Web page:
The Pioneers were the heroes of our prairie mythology. What we didn’t see — or were discouraged from seeing — was that the beginning of our history was, in fact, the end of history for those who came before us in this land.
“Nothing happened after that. We just lived. There were no more war parties, no capturing of horses from the Peigan and Sioux. There is nothing more to tell.” ~Two Leggings, a Crow Warrior, Montana, after 1888
Can you read those lines without feeling the pain in them? Peoples, their cultures, their ways of life destroyed, violently cut at the root. Yet I am descended from people who willingly cut themselves off from their roots. Or at least believed it possible to transplant them. They likely felt a close connection to where they were from, but for those of us born in the West, we were truly Wallace Stegner’s question marks in the wide circle of the horizon.
Saskatchewan’s story did not begin with the pioneers. It did not begin with Louis Riel, the N.W.M.P. or even with the fur trade. Saskatchewan’s past is Indian. Indigenous. Cree, Assiniboine, Blackfoot, Gros Ventres. Nēhiyawēwin, Nakota, Niitsitapi, A’aninin. This past does not only have to do with First Nations or Métis peoples. It also has to do with me. Me and you. You and me. And “them”. Yes, them too. The past cannot be changed but it lives on. We, the descendants of settlers, have to confront our past and how it continues to benefit us and not others. They’re not “over it”. And neither are we. We need to take seriously the promises made by our ancestors (or their proxies or representatives) to First Peoples. We need to be strong enough to listen. Open enough to change.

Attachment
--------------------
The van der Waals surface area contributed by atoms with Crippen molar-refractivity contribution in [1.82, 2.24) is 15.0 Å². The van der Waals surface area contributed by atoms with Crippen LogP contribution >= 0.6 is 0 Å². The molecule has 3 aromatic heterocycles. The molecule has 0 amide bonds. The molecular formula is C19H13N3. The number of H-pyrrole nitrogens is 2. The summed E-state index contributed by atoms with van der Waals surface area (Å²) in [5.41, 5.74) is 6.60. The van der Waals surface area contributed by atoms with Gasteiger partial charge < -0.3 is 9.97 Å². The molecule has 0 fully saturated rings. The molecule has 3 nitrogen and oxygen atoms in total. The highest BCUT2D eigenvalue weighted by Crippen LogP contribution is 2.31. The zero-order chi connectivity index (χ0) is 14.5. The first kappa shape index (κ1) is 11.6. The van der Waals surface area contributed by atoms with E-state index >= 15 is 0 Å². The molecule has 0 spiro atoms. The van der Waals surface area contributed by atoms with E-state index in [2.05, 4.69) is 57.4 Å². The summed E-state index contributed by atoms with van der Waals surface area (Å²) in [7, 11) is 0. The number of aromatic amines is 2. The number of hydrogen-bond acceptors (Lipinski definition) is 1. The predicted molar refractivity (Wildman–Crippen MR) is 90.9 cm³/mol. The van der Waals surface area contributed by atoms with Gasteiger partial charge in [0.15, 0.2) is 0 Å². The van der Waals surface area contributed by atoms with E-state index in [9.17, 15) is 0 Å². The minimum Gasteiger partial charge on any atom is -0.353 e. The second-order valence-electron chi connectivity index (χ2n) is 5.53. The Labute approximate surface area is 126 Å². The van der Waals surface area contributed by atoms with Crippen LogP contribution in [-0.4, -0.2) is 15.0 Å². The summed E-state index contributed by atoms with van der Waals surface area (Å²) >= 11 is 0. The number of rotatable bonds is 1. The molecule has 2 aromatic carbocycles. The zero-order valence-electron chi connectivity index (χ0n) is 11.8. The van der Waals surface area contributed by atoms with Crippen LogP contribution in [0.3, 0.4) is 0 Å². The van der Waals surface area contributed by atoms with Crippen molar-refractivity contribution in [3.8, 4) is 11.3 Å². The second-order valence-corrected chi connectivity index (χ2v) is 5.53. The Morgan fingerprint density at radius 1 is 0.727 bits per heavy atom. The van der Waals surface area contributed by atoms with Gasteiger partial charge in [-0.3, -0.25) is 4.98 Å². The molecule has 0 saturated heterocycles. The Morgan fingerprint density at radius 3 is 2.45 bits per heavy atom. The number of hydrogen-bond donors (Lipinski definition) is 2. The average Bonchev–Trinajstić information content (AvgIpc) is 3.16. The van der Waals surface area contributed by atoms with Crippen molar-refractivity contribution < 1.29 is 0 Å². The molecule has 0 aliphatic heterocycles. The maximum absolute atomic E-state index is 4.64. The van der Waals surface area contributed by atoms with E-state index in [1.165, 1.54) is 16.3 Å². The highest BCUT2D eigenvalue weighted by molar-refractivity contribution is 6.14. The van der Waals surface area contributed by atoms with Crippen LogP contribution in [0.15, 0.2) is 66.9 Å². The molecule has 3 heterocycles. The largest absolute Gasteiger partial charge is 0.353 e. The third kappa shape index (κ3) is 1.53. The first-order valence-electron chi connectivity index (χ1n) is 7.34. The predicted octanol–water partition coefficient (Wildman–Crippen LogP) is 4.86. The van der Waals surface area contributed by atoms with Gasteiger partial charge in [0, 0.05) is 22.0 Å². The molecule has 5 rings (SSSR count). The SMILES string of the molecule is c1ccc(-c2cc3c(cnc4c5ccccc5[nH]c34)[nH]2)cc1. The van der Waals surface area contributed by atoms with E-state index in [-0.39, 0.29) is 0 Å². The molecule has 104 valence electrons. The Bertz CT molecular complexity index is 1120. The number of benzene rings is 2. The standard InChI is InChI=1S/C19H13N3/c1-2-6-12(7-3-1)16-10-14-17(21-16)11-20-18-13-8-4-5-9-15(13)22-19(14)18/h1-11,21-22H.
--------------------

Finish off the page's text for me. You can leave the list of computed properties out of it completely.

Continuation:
We needn’t demonize our ancestors or hold them to today’s standards. But how can we truly honour our ancestors if we put them on a pedestal and mythologize them? As Ta-Nehisi Coates writes in a recent issue of The Atlantic concerning the need for white Americans to come to terms with the history of slavery,
“One cannot escape the question by hand-waving at the past, disavowing the acts of one’s ancestors, nor by citing a recent date of ancestral immigration. The last slaveholder has been dead for a very long time. The last soldier to endure Valley Forge has been dead much longer. To proudly claim the veteran and disown the slaveholder is patriotism à la carte. A nation outlives its generations. We were not there when Washington crossed the Delaware, but Emanuel Gottlieb Leutze’s rendering has meaning to us. We were not there when Woodrow Wilson took us into World War I, but we are still paying out the pensions. If Thomas Jefferson’s genius matters, then so does his taking of Sally Hemings’s body. If George Washington crossing the Delaware matters, so must his ruthless pursuit of the runagate Oney Judge.” ~Ta-Nehisi Coates, The Atlantic, May 21, 2014.
Whether we are settler or indigenous, we are all children of Empire. That Empire disintegrated some generations ago. But we, its children, live among its monuments —and its ruins — still.
“You might feel you have roots somewhere else, but in reality you are right here with us.” ~Grand Chief John Kelly of the Onegaming First Nation, 1970
To be continued…
Note: the inspiration for this blog post’s title came from Zoe S.C. Todd’s essay On Scottish Independence: A Métis Perspective.